Food Prices and Spending

Retail food prices partially reflect farm-level commodity prices, but packaging, processing, transportation, and other marketing costs, along with competitive factors, have a greater role in determining prices on supermarket shelves and restaurant menus. Monthly price swings in grocery stores for individual food categories, as measured by the Consumer Price Index (CPI), tend to smooth out into modest yearly increases for food in general. In 2022, U.S. consumers, businesses, and government entities spent $2.39 trillion on food and beverages in grocery stores and other retailers and on away-from-home meals and snacks.

Food-at-home prices increased 11.4 percent in 2022 compared with 2021

Average annual food-at-home prices were 11.4 percent higher in 2022 than in 2021. For context, the 20-year historical level of retail food price inflation is 2.0 percent per year. In 2022, prices for all food categories increased faster than their historical averages from 2002–21. Prices for 9 food categories increased by more than 10 percent in 2022. Egg prices rose most sharply, by 32.2 percent, primarily as a result of the highly pathogenic avian influenza outbreak. Prices for fats and oils increased by 18.5 percent, poultry increased by 14.6 percent, other meats increased by 14.2 percent, and cereals and bakery products increased by 13.0 percent. Beef and veal prices rose the slowest, at 5.3 percent, following large price increases in 2020 and 2021. The 2022 price increase for beef and veal was closest to its historical average of 4.4 percent.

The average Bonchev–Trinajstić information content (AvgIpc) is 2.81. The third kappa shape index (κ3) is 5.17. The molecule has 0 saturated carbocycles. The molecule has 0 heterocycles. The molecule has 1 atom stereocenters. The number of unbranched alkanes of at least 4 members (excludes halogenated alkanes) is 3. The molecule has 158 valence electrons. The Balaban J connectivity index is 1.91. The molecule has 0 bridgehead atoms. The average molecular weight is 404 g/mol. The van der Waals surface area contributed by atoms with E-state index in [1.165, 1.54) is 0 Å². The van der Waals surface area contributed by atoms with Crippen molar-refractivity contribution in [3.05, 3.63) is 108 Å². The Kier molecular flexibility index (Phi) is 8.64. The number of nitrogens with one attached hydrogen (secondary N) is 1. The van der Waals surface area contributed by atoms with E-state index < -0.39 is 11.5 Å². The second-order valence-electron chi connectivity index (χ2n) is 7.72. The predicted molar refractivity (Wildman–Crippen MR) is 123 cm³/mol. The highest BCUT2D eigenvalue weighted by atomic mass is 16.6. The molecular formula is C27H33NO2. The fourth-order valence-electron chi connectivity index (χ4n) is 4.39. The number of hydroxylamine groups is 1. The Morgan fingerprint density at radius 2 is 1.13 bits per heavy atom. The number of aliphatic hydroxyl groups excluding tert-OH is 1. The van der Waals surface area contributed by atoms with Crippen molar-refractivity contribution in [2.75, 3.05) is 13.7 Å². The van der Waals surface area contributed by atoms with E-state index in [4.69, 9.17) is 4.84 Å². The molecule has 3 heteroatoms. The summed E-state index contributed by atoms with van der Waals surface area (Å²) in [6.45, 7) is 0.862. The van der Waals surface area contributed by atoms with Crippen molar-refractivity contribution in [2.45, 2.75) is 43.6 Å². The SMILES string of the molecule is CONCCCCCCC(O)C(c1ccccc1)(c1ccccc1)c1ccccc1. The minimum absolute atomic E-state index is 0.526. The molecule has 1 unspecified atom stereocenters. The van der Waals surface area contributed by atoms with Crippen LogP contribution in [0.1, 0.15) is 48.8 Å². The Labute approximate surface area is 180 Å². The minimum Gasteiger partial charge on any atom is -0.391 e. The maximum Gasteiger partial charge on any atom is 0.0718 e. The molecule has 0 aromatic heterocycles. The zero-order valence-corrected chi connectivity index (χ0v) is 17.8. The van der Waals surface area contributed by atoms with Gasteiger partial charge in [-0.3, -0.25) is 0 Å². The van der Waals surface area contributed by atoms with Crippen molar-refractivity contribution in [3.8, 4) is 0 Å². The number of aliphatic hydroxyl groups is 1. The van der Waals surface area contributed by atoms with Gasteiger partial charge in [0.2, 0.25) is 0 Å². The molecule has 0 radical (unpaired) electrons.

Food price inflation over 2018–22 is outpaced only by transportation

From 2018 to 2022, the all-food Consumer Price Index (CPI) rose by a total of 20.4 percent—a higher increase than the all-items CPI, which grew 16.5 percent over the same time period. Food price increases were below the 26.4-percent increase in transportation costs but rose more quickly than housing, medical care, and all other major categories. From 2018–19, retail pricing strategies, efficient food supply chains, slow wage growth, and relatively low oil prices tempered food price inflation. However, 2020–21 were years of high food price inflation, due in part to shifting consumption patterns and supply chain disruptions resulting from the Coronavirus (COVID-19) pandemic. Food prices increased faster in 2022 than any year since 1979, due in part to a highly pathogenic avian influenza outbreak and the conflict in Ukraine which compounded other economy-wide inflationary pressures such as high energy costs.

Retail food prices are less volatile than farm prices

Corn, wheat, and soybeans are the top three U.S. field crops and comprise the majority of field crop inputs to the U.S. food supply. The average farm price of these crops, weighted by total production, regularly rises or falls by more than 10 percent from year-to-year. However, these price swings have relatively small impacts on food prices. In 2021, the production-weighted price of these crops increased by 50 percent while food prices increased by 4 percent. Price fluctuations of intermediate foods and feeds generally fall between swings in field crop and food prices.

Food prices are less volatile than fuel prices

Food prices typically move in the same direction as fuel prices, often with a slight lag, as it takes time before fuel costs are incorporated into food prices. Although the direction is often the same, the sizes of the price swings differ. Over the past two decades, motor fuel prices experienced double-digit annual price swings, and the average annual change in food prices (2.8 percent) was lower than both household energy (3.7 percent) and motor fuel prices (7.2 percent). Food prices grew 9.9 percent in 2022, slower than the 17.7 percent price increase for household energy and the 32.1 percent price increase for motor fuel.

Last updated: Tuesday, September 26, 2023

For more information, contact: Anikka Martin